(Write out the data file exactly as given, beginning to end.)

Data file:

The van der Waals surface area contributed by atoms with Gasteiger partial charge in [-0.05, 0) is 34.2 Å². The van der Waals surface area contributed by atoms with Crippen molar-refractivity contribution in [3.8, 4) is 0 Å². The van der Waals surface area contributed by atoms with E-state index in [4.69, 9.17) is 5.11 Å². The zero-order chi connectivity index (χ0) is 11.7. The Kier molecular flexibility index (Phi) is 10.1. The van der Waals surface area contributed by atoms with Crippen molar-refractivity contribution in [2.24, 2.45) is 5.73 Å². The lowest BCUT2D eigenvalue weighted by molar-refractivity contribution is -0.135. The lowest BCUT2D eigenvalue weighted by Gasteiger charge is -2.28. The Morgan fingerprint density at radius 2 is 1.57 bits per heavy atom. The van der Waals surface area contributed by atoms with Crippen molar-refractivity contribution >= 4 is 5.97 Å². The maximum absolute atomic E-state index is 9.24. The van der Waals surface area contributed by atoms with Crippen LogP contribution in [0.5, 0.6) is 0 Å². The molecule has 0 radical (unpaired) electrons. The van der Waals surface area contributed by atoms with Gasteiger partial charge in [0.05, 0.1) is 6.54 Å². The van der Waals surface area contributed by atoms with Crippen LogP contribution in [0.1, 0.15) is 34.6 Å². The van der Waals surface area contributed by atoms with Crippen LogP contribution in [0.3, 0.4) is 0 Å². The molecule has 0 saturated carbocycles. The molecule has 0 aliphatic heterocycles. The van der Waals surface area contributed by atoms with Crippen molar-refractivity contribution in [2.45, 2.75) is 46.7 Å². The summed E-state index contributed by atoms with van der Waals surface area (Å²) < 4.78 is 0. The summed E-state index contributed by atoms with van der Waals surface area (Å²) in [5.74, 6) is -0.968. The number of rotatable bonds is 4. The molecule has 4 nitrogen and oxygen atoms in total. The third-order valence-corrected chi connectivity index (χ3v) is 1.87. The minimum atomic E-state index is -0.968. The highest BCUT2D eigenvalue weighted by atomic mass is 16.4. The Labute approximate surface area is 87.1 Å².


The van der Waals surface area contributed by atoms with Gasteiger partial charge in [-0.05, 0) is 34.2 Å². The van der Waals surface area contributed by atoms with Crippen molar-refractivity contribution in [3.8, 4) is 0 Å². The van der Waals surface area contributed by atoms with E-state index in [4.69, 9.17) is 5.11 Å². The zero-order chi connectivity index (χ0) is 11.7. The Kier molecular flexibility index (Phi) is 10.1. The van der Waals surface area contributed by atoms with Crippen molar-refractivity contribution in [2.24, 2.45) is 5.73 Å². The lowest BCUT2D eigenvalue weighted by molar-refractivity contribution is -0.135. The lowest BCUT2D eigenvalue weighted by Gasteiger charge is -2.28. The Morgan fingerprint density at radius 2 is 1.57 bits per heavy atom. The van der Waals surface area contributed by atoms with Crippen molar-refractivity contribution >= 4 is 5.97 Å². The maximum absolute atomic E-state index is 9.24. The van der Waals surface area contributed by atoms with Crippen LogP contribution in [0.5, 0.6) is 0 Å². The molecule has 0 radical (unpaired) electrons. The van der Waals surface area contributed by atoms with Gasteiger partial charge in [0.05, 0.1) is 6.54 Å². The van der Waals surface area contributed by atoms with Crippen LogP contribution in [0.1, 0.15) is 34.6 Å². The van der Waals surface area contributed by atoms with Crippen LogP contribution in [0.3, 0.4) is 0 Å². The molecule has 0 saturated carbocycles. The molecule has 0 aliphatic heterocycles. The van der Waals surface area contributed by atoms with Crippen molar-refractivity contribution in [2.45, 2.75) is 46.7 Å². The summed E-state index contributed by atoms with van der Waals surface area (Å²) < 4.78 is 0. The summed E-state index contributed by atoms with van der Waals surface area (Å²) in [5.74, 6) is -0.968. The number of rotatable bonds is 4. The molecule has 4 nitrogen and oxygen atoms in total. The third-order valence-corrected chi connectivity index (χ3v) is 1.87. The minimum atomic E-state index is -0.968. The highest BCUT2D eigenvalue weighted by atomic mass is 16.4. The Labute approximate surface area is 87.1 Å².